Wendell Castle, the American furniture-maker celebrated for his sculptural, biomorphic creations in wood, plastic and bronze, has never been easy to categorize. For the past 50 years, the prolific designer has been making seating, tables and lighting that are often experimental in form and on the edge of functionality. In Castle’s world, ambiguity is intentional, even desirable. “Wendell is truly a sculptor who chose furniture as his medium,” says Evan Snyderman of R & Company, one of Castle’s New York dealers. “And he was one of the first American furniture-makers to blur the line between art and design. He paved the road for what we now take for granted in the contemporary design world.”
With a major traveling museum exhibition of his furniture, “Wandering Forms — Works from 1959 to 1979,” recently wrapping up a tour at the Savannah College of Art and Design (SCAD) Museum of Art, Castle, at 81, seems more relevant than ever. Organized by Snyderman and the Aldrich Contemporary Art Museum, in Ridgefield, Connecticut, where it debuted to critical acclaim last fall, the show proved how ahead of his time the designer was and how influential he remains. “I’m happy about the attention,” Castle says with a wry chuckle. “It would have been nice if it had come a little earlier in my career.”
In his sprawling studio in Scottsville, New York, a small town in the northern reaches of the state, Castle continues to make the limited-edition and one-off pieces that have long garnered him fans among curators and collectors. He’s had a busy exhibition schedule to juggle as well. In addition to “Wandering Forms,” which featured rarely exhibited early pieces — some of which the designer himself had not seen in decades — that contextualize his development, there were several other notable Castle shows recently focusing on his new work, including one at the Kentucky Museum of Art and Craft, and two in New York’s Chelsea district, at the Barry Friedman and Friedman Benda galleries. At Friedman Benda, Castle made an architecturally scaled, multipart environment complete with an elevated platform reached by a curving staircase. Such recent technically dazzling efforts are among his strongest works, says Carole Hochman, a director of the gallery. “It’s unselfconscious, and there’s a kind of freedom,” she says. “He’s drawing from the early pieces and his classic vocabulary, but it’s constantly evolving.”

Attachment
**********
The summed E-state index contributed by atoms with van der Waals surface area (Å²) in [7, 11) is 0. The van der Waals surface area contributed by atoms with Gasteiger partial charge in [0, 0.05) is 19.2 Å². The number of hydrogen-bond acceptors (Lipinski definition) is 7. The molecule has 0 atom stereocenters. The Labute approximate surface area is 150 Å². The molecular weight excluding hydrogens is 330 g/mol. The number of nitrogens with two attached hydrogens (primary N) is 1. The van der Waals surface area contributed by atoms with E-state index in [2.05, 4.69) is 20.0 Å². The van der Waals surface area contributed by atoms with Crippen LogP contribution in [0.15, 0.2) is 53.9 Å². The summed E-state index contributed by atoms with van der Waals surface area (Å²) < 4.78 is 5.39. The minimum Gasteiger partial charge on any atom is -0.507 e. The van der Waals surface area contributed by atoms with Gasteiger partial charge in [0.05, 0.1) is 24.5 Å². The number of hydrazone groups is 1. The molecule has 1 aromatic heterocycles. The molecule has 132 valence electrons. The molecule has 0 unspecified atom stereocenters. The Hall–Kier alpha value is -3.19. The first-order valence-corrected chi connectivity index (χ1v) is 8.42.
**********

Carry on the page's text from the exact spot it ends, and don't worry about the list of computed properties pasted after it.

Documenting that evolution, a long-awaited Wendell Castle catalogue raisonné, produced by Friedman Benda and published by the Artist Book Foundation, is due out this spring. And, a testament of his desirability among tastemakers, the architect Peter Marino recently placed Castle’s gold-leaf Morning Sun chairs (2009) in the interiors of several new Chanel boutiques.
Born in Emporia, Kansas, in 1932, Castle studied sculpture at the University of Kansas. The sketchbooks from his student years, roughly 1954 to ’58, are filled with drawings for wood sculptures; some of those abstract forms would later be brought to three-dimensional life as furniture. But at the time, says Castle, “I didn’t realize there were people who made furniture by hand. I didn’t even know there was a field.” Then, around 1958, he encountered the work of Wharton Esherick. Like George Nakashima and Sam Maloof, the other dominant figures in American furniture of the period, Esherick treated wood with reverence, emphasizing the grain, the burl and the natural contours of the tree. “I was the opposite,” says Castle. “I didn’t care about craftsmanship. I didn’t care about a burl. I didn’t really think of wood as being precious.”
One of his earliest efforts, the spare and calligraphic Stool Sculpture, 1959, only hints that it’s a functional seat. Castle constructed it with found wood and ivory gun stocks, which were easy to shape and fit together. “You could sit on it but you shouldn’t, really,” says design critic Alastair Gordon, who wrote the “Wandering Forms” catalog. “You’re just not sure how to approach such an object. And that ambiguity is interesting, just as a statement.”
But without any formal training in cabinetmaking or woodworking, Castle didn’t consider himself a proper furniture maker. So it came as somewhat of a surprise when, in 1962, he was recommended for a professorship in the furniture department at the Rochester Institute of Technology, in New York, where he continues to teach. “I was actually very poorly qualified for that,” he says with typical modesty. “I had done hardly any furniture, but I got the job somehow.”